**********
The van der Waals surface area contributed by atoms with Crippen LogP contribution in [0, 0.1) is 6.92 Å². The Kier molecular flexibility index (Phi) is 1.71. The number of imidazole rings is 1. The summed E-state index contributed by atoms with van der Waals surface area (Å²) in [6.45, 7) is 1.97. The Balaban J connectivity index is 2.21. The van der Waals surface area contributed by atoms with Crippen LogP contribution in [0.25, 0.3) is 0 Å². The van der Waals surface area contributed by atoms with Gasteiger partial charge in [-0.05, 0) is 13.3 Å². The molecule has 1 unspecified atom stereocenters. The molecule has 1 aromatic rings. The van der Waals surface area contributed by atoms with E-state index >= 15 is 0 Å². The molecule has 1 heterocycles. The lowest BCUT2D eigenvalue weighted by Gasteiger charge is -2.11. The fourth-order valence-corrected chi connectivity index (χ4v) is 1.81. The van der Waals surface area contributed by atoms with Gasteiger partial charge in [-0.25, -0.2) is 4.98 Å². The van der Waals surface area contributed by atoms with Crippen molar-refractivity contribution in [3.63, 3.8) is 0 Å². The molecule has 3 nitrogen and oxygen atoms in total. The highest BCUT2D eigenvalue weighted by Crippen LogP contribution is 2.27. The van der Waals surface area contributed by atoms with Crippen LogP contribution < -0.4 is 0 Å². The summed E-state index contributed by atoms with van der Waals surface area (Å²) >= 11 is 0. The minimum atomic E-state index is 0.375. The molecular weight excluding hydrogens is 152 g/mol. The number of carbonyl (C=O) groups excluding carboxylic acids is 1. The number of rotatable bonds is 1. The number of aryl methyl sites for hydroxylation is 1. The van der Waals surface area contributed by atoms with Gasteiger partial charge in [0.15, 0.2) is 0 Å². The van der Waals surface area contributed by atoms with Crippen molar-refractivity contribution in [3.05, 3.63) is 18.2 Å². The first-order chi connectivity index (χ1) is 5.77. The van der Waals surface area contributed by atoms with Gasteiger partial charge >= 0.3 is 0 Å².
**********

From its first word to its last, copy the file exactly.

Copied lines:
The van der Waals surface area contributed by atoms with Crippen LogP contribution in [0, 0.1) is 6.92 Å². The Kier molecular flexibility index (Phi) is 1.71. The number of imidazole rings is 1. The summed E-state index contributed by atoms with van der Waals surface area (Å²) in [6.45, 7) is 1.97. The Balaban J connectivity index is 2.21. The van der Waals surface area contributed by atoms with Crippen LogP contribution in [0.25, 0.3) is 0 Å². The van der Waals surface area contributed by atoms with Gasteiger partial charge in [-0.05, 0) is 13.3 Å². The molecule has 1 unspecified atom stereocenters. The molecule has 1 aromatic rings. The van der Waals surface area contributed by atoms with E-state index >= 15 is 0 Å². The molecule has 1 heterocycles. The lowest BCUT2D eigenvalue weighted by Gasteiger charge is -2.11. The fourth-order valence-corrected chi connectivity index (χ4v) is 1.81. The van der Waals surface area contributed by atoms with Gasteiger partial charge in [-0.25, -0.2) is 4.98 Å². The van der Waals surface area contributed by atoms with Crippen molar-refractivity contribution in [3.63, 3.8) is 0 Å². The molecule has 3 nitrogen and oxygen atoms in total. The highest BCUT2D eigenvalue weighted by Crippen LogP contribution is 2.27. The van der Waals surface area contributed by atoms with Crippen LogP contribution < -0.4 is 0 Å². The summed E-state index contributed by atoms with van der Waals surface area (Å²) >= 11 is 0. The minimum atomic E-state index is 0.375. The molecular weight excluding hydrogens is 152 g/mol. The number of carbonyl (C=O) groups excluding carboxylic acids is 1. The number of rotatable bonds is 1. The number of aryl methyl sites for hydroxylation is 1. The van der Waals surface area contributed by atoms with Gasteiger partial charge in [0.15, 0.2) is 0 Å². The van der Waals surface area contributed by atoms with Crippen molar-refractivity contribution in [3.05, 3.63) is 18.2 Å². The first-order chi connectivity index (χ1) is 5.77. The van der Waals surface area contributed by atoms with Gasteiger partial charge >= 0.3 is 0 Å².